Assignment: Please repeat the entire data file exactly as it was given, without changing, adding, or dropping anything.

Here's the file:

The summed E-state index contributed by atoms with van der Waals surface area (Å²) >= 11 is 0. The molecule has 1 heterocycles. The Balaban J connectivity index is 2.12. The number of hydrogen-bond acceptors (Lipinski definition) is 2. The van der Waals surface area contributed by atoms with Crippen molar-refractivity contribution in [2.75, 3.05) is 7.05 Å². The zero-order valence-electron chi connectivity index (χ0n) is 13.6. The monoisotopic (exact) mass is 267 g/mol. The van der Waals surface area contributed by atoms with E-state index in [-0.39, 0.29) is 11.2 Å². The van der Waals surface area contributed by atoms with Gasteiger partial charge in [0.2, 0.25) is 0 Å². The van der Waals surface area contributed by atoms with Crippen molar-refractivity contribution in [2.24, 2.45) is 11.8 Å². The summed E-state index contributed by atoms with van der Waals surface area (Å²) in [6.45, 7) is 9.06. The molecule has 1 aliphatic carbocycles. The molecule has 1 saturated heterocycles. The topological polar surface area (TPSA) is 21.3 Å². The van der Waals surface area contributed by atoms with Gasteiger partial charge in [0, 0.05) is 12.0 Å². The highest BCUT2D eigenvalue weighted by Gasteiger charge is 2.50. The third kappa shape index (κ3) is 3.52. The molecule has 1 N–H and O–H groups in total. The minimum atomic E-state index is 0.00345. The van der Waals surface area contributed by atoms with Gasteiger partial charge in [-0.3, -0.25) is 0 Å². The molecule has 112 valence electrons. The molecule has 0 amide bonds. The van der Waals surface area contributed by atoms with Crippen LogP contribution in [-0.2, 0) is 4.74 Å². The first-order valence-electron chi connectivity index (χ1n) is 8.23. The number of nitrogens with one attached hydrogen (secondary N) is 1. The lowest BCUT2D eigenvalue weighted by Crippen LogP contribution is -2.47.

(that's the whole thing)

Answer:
The summed E-state index contributed by atoms with van der Waals surface area (Å²) >= 11 is 0. The molecule has 1 heterocycles. The Balaban J connectivity index is 2.12. The number of hydrogen-bond acceptors (Lipinski definition) is 2. The van der Waals surface area contributed by atoms with Crippen molar-refractivity contribution in [2.75, 3.05) is 7.05 Å². The zero-order valence-electron chi connectivity index (χ0n) is 13.6. The monoisotopic (exact) mass is 267 g/mol. The van der Waals surface area contributed by atoms with E-state index in [-0.39, 0.29) is 11.2 Å². The van der Waals surface area contributed by atoms with Gasteiger partial charge in [0.2, 0.25) is 0 Å². The van der Waals surface area contributed by atoms with Crippen molar-refractivity contribution in [2.24, 2.45) is 11.8 Å². The summed E-state index contributed by atoms with van der Waals surface area (Å²) in [6.45, 7) is 9.06. The molecule has 1 aliphatic carbocycles. The molecule has 1 saturated heterocycles. The topological polar surface area (TPSA) is 21.3 Å². The van der Waals surface area contributed by atoms with Gasteiger partial charge in [0, 0.05) is 12.0 Å². The highest BCUT2D eigenvalue weighted by Gasteiger charge is 2.50. The third kappa shape index (κ3) is 3.52. The molecule has 1 N–H and O–H groups in total. The minimum atomic E-state index is 0.00345. The van der Waals surface area contributed by atoms with Gasteiger partial charge in [-0.3, -0.25) is 0 Å². The molecule has 112 valence electrons. The molecule has 0 amide bonds. The van der Waals surface area contributed by atoms with Crippen LogP contribution in [-0.2, 0) is 4.74 Å². The first-order valence-electron chi connectivity index (χ1n) is 8.23. The number of nitrogens with one attached hydrogen (secondary N) is 1. The lowest BCUT2D eigenvalue weighted by Crippen LogP contribution is -2.47.